Fantastic Fest Review: WASTELANDER PANDA: EXILE Fails To Rise Above Novelty
You may be somewhat familiar with Wastelander Panda. Victoria Cocks’ concept of a giant panda who wanders an apocalyptic wasteland recently made a minor mark on popular culture with a few webisodes and even an appearance in the game Borderlands 2. It’s not hard to see why. The Usagi Yojimbo-esque idea is extremely cool, and photos of the Panda in action perfectly hit intriguing weird/cool notes.
But how does it look in practice? Having seen a six-episode Wastelander Panda series/mini-movie/whatever it is, I am afraid to report that there really isn’t much going on here. What seems cool in a photo or brief short becomes fairly typical and uninteresting when blown up to a full hour.
Isaac (pronounced the sci-fi way, “IsACK”) is a giant panda living in some kind of post apocalyptic wasteland among a community of humans. He, his brother, and his mother appear to be the only animal people around, and their status as panda bears does not appear to matter much. When Isaac accidentally kills a little girl, the humans exile his family until he can bring back another little girl to replace her (for breeding purposes, natch). He finds one, and they end up becoming pals. Well not at first. She repeatedly double crosses him and sells him out on their path toward panda-girl friendship.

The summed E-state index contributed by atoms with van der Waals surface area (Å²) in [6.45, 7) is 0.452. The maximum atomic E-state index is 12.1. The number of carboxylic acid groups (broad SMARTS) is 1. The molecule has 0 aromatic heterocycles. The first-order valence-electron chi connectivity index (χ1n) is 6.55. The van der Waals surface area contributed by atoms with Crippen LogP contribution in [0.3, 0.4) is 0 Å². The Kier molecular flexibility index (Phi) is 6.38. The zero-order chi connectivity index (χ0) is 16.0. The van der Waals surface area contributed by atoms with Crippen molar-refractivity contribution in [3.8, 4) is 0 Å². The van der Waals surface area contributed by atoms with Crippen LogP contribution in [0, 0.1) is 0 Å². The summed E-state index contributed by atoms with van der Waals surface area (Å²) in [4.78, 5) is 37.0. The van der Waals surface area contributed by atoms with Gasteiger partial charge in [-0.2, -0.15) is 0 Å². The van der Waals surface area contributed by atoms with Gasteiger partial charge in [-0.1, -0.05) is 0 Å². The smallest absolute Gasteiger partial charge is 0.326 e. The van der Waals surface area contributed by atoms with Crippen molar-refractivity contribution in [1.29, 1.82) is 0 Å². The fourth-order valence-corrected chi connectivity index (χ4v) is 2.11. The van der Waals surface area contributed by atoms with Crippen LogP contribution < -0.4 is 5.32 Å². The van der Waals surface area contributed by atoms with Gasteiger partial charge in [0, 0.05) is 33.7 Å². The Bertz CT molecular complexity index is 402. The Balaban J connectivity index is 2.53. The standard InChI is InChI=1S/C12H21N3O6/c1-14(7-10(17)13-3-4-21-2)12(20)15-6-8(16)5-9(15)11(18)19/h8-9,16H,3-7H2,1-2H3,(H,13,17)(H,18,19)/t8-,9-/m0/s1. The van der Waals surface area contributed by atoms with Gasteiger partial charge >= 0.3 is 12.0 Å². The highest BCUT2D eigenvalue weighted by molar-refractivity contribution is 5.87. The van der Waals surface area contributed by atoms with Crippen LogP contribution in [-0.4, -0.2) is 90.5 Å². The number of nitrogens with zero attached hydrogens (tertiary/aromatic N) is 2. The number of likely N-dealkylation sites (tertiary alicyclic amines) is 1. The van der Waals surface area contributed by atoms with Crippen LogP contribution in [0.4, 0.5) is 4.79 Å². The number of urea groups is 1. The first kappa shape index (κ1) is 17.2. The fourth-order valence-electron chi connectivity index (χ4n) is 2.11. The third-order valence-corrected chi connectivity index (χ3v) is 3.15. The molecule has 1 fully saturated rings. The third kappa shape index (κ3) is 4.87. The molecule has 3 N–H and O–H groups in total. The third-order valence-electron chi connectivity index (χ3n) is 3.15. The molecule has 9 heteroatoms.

Most of the series revolves around Isaac and this girl running from a roving gang of vaguely evil marauders. The series does a good job delivering entertaining action scenes, and has no problem with violence. There isn’t much in the way of gore or bloodshed, but this panda bear really seems to enjoy stabbing the shit out of people.
Wastelander Panda: Exile’s core problem is that it never manages to make you care about anything that’s happening on a narrative level. Isaac looks cool (plus, all that stabbing!), but he never pops as much of a character. No one really does. This may be a fault inherent to the format, however. We only have an hour in this world, an hour broken into six mini-chunks that have structures of their own, each ending with something approximating a cliffhanger.
It ultimately feels like the series’ entertainment value relies 100% on the fact that you’re watching a cool anthropomorphic panda bear the whole time. But that’s not nearly enough. If Isaac were just a regular human dude, there would be no reason to watch this at all. And once you get used to him, that’s exactly the kind of narrative we’re stuck with. There is a way to make this kind of thing really sing and become unique. The camp-free tone is spot on and could someday serve a panda warrior story worth watching. Unfortunately, Wastelander Panda: Exile is not that narrative.